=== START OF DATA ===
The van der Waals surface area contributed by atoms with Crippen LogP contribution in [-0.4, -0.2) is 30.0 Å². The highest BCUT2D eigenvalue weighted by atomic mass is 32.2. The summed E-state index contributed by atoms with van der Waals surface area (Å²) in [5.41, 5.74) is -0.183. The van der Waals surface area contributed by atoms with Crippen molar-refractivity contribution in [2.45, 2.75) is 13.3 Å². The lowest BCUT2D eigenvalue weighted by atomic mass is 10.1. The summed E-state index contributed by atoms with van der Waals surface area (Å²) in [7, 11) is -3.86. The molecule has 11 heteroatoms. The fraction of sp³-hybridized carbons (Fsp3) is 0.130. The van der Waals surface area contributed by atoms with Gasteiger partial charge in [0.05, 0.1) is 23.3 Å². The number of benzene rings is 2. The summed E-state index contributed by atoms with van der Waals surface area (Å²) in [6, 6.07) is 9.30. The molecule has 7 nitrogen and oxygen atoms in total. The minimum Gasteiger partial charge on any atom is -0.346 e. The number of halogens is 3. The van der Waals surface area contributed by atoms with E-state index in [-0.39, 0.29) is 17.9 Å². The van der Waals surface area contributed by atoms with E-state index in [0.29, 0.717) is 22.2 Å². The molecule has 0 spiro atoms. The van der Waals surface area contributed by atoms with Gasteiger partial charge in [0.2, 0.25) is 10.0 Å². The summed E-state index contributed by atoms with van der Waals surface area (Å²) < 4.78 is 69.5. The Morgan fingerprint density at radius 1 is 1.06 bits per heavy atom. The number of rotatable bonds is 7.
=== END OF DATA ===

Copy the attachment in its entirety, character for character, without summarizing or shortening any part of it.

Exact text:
The van der Waals surface area contributed by atoms with Crippen LogP contribution in [-0.4, -0.2) is 30.0 Å². The highest BCUT2D eigenvalue weighted by atomic mass is 32.2. The summed E-state index contributed by atoms with van der Waals surface area (Å²) in [5.41, 5.74) is -0.183. The van der Waals surface area contributed by atoms with Crippen molar-refractivity contribution in [2.45, 2.75) is 13.3 Å². The lowest BCUT2D eigenvalue weighted by atomic mass is 10.1. The summed E-state index contributed by atoms with van der Waals surface area (Å²) in [7, 11) is -3.86. The molecule has 11 heteroatoms. The fraction of sp³-hybridized carbons (Fsp3) is 0.130. The van der Waals surface area contributed by atoms with Gasteiger partial charge in [0.05, 0.1) is 23.3 Å². The number of benzene rings is 2. The summed E-state index contributed by atoms with van der Waals surface area (Å²) in [6, 6.07) is 9.30. The molecule has 7 nitrogen and oxygen atoms in total. The minimum Gasteiger partial charge on any atom is -0.346 e. The number of halogens is 3. The van der Waals surface area contributed by atoms with E-state index in [-0.39, 0.29) is 17.9 Å². The van der Waals surface area contributed by atoms with E-state index in [0.29, 0.717) is 22.2 Å². The molecule has 0 spiro atoms. The van der Waals surface area contributed by atoms with Gasteiger partial charge in [0.2, 0.25) is 10.0 Å². The summed E-state index contributed by atoms with van der Waals surface area (Å²) < 4.78 is 69.5. The Morgan fingerprint density at radius 1 is 1.06 bits per heavy atom. The number of rotatable bonds is 7.